For a collection of New Orleans literature, Nancy Dixon edits “N.O. Lit: 200 Years of New Orleans Literature,” with contributions from famous writers Lafcadio Hearn, Tennessee Williams, Frances Parkinson Keyes, Truman Capote and Eudora Welty, plus writers of Les Cenelles, French Creoles of color who published the first anthology of African American literature in 1845, and Los Isleños writers, descendents of the Spanish immigrants from the Canary Islands.
            The University of Mississippi Press offers a broad overview of Creole literature in Louisiana, primarily in the 19th and 20th centuries, and including writers such as Grace King, Kate Chopin and free people of color, among many others, in “Louisiana Creole Literature: A Historical Study” by Catharine Savage Brosman.
            A coffee table book highlighting a host of fascinating products that have emerged from the Big Easy has just been published and makes for a lovely gift for the New Orleans native. “Making New Orleans: Products Past & Present,” featuring more than 200 products, is edited by Phillip Collier and includes a foreword by Julia Reed, introductions by New Orleans publishers Errol Laborde and Clancy DuBos and text by Alexandra “Riki” Collier.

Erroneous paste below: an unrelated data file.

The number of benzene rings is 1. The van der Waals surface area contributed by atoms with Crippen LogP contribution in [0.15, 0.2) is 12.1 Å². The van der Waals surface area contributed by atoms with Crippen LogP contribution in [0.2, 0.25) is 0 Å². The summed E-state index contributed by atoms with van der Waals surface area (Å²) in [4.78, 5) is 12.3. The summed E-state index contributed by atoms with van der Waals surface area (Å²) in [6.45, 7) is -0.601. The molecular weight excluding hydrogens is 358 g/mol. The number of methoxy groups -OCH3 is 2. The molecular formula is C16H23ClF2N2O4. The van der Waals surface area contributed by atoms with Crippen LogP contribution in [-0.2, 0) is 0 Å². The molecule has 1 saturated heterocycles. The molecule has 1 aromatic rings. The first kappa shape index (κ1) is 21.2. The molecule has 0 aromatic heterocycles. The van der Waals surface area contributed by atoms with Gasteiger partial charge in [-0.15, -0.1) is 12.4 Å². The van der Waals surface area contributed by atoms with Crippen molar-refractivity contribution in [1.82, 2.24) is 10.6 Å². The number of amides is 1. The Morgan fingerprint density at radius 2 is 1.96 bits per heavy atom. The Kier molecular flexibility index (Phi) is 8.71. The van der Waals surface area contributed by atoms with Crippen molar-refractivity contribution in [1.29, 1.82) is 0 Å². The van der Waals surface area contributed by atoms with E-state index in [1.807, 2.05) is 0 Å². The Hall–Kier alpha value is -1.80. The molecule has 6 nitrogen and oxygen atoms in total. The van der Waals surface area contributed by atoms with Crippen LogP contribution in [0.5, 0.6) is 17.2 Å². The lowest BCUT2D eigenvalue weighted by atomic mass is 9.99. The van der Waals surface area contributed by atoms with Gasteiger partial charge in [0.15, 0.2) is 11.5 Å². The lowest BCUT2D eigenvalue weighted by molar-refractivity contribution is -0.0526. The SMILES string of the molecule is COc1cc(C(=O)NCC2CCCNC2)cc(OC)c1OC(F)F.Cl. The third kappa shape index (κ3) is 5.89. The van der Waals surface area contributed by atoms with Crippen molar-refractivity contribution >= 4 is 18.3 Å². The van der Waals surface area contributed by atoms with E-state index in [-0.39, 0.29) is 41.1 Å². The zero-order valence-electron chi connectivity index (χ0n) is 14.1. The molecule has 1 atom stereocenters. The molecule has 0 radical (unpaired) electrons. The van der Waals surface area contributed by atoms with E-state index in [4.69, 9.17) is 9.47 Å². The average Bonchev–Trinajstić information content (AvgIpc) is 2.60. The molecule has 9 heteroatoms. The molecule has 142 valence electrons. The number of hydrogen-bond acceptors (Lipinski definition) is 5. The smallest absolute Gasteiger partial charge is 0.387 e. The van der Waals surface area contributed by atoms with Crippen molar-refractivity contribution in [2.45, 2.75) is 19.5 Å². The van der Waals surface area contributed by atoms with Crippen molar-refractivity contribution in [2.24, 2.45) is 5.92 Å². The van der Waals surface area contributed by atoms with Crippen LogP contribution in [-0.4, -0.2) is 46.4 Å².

I hate to say it but I’ve lost interest in the “True Blood” series on HBO, although I’ve read every Sookie Stackhouse book by Charlaine Harris, on which the series is based. Vampire lovers on your list might be interested in any of Harris’ novels, plus the new parody book “True Blood: A Field Guide to Vampires: (And Other Creatures of Satan)” by series character Steve Newlin. The book is a guide to vampires and other “supernaturals” from the town of Bon Temps, Louisiana, from the perspective of Newlin, who leds a fundamentalist anti-vampire group on the TV series before becoming a vampire himself.
            Actress Shirley MacLaine has produced a new book, a compilation of contemplations titled “What If…A Lifetime of Questions, Speculations, Reasonable Guesses, and a Few Things I Know for Sure.” I found the book to veer on the light side of her previous spiritual tomes, but it’s laced with humor and some fascinating insights.